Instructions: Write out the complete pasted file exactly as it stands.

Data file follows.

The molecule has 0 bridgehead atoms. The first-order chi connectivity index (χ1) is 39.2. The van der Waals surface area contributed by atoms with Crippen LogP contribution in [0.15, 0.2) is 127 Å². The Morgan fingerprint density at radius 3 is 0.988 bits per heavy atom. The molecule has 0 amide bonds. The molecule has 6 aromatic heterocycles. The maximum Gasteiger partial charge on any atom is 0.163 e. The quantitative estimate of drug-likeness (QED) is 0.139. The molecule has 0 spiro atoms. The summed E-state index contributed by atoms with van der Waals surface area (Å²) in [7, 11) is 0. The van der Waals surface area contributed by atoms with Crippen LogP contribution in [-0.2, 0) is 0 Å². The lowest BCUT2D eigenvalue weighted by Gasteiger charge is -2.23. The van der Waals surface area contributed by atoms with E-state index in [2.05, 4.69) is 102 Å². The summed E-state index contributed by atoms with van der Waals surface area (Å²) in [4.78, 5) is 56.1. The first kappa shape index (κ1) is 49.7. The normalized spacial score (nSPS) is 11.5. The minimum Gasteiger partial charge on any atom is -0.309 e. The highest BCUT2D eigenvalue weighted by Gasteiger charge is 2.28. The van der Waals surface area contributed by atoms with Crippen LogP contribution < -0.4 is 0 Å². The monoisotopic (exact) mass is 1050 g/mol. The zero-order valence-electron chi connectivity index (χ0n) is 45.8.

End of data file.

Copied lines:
The molecule has 0 bridgehead atoms. The first-order chi connectivity index (χ1) is 39.2. The van der Waals surface area contributed by atoms with Crippen LogP contribution in [0.15, 0.2) is 127 Å². The Morgan fingerprint density at radius 3 is 0.988 bits per heavy atom. The molecule has 0 amide bonds. The molecule has 6 aromatic heterocycles. The maximum Gasteiger partial charge on any atom is 0.163 e. The quantitative estimate of drug-likeness (QED) is 0.139. The molecule has 0 spiro atoms. The summed E-state index contributed by atoms with van der Waals surface area (Å²) in [7, 11) is 0. The van der Waals surface area contributed by atoms with Crippen LogP contribution in [-0.2, 0) is 0 Å². The lowest BCUT2D eigenvalue weighted by Gasteiger charge is -2.23. The van der Waals surface area contributed by atoms with E-state index in [2.05, 4.69) is 102 Å². The summed E-state index contributed by atoms with van der Waals surface area (Å²) in [4.78, 5) is 56.1. The first kappa shape index (κ1) is 49.7. The normalized spacial score (nSPS) is 11.5. The minimum Gasteiger partial charge on any atom is -0.309 e. The highest BCUT2D eigenvalue weighted by Gasteiger charge is 2.28. The van der Waals surface area contributed by atoms with Crippen LogP contribution < -0.4 is 0 Å². The monoisotopic (exact) mass is 1050 g/mol. The zero-order valence-electron chi connectivity index (χ0n) is 45.8.